One thing to note which can spell the death of your character if you fall into the trap is stereotypes. Avoid stereotypes and the obvious at all costs to maintain the integrity of your character.

Drawn Character Examples

A stereotypical caricature of a villain (i.e. generic melodrama villain stock character, with handlebar moustache and black top-hat).
A stereotypical caricature of a villain (i.e. generic melodrama villain stock character, with handlebar moustache and black top-hat). | Source
Betty Boop character design 1931
Betty Boop character design 1931 | Source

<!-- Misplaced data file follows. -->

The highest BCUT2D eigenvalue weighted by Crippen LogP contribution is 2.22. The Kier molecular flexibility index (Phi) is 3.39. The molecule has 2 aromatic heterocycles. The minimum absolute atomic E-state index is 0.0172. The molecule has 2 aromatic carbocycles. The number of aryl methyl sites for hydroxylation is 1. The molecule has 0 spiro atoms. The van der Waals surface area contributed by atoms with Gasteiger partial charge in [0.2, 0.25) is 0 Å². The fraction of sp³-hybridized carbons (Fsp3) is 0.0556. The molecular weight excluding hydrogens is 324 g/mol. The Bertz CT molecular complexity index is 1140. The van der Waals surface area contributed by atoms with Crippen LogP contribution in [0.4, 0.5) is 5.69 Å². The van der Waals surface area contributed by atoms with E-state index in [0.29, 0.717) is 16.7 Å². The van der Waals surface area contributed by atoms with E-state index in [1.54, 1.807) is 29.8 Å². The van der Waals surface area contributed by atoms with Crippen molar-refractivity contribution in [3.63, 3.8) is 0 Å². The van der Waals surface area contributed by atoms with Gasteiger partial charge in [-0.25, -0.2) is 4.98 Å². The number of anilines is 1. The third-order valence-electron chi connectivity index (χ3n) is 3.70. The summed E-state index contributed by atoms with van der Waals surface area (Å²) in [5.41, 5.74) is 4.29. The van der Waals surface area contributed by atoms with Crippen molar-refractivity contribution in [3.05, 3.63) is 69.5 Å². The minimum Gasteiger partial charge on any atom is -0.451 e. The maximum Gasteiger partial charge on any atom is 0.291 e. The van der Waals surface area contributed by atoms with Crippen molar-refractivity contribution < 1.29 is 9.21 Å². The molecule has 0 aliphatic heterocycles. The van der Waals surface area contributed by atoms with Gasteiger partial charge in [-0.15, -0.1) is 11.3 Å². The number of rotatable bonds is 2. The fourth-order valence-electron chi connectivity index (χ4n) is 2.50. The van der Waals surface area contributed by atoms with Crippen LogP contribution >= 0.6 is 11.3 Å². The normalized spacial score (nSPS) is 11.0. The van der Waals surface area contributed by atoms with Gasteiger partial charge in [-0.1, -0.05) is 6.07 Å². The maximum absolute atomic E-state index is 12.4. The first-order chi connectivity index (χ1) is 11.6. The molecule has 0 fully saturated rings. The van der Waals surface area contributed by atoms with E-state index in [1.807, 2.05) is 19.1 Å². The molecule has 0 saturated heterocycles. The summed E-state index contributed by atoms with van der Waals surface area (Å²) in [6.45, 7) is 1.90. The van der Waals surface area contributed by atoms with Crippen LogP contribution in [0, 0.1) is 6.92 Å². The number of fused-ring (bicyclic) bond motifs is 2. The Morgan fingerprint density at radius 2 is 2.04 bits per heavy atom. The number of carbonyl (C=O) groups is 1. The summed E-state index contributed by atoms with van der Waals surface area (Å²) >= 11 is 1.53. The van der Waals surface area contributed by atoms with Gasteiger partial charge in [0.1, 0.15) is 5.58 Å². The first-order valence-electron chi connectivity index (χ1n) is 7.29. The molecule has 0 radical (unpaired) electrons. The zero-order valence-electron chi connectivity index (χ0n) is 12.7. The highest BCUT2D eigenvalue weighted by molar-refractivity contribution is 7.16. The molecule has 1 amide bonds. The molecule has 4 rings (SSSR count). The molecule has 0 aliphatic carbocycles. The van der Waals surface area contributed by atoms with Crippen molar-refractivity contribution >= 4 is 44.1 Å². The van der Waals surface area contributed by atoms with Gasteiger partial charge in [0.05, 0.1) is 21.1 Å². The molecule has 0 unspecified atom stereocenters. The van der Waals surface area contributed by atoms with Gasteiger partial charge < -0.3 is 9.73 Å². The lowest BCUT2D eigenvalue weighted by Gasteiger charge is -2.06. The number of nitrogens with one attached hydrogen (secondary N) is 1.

Caricature of a mad scientist
Caricature of a mad scientist | Source

Exercises to Draw your Character Out

  1. Choose a name at random if you are struggling. Try opening up a phone book and picking the first name that jumps out at you.
  2. Choose a profession for your character. A fun way of doing this is to have a number of scraps of paper to hand in addition to a hat or jar and a pen. Write the name of an occupation on each piece of paper. For example, artist, doctor, nurse, fireman, firewoman, decorator, businessman, accountant, lawyer etc.. Put them all into the hat and shake it up.
  3. Next write down different character traits on another set of scrap pieces of paper. For example, moody, sarcastic, rude, nice, smiley, bad tempered, honest, compulsive liar, kindhearted, ego-centric, determined. Write as many as you can think of! Place these in a separate jar or hat.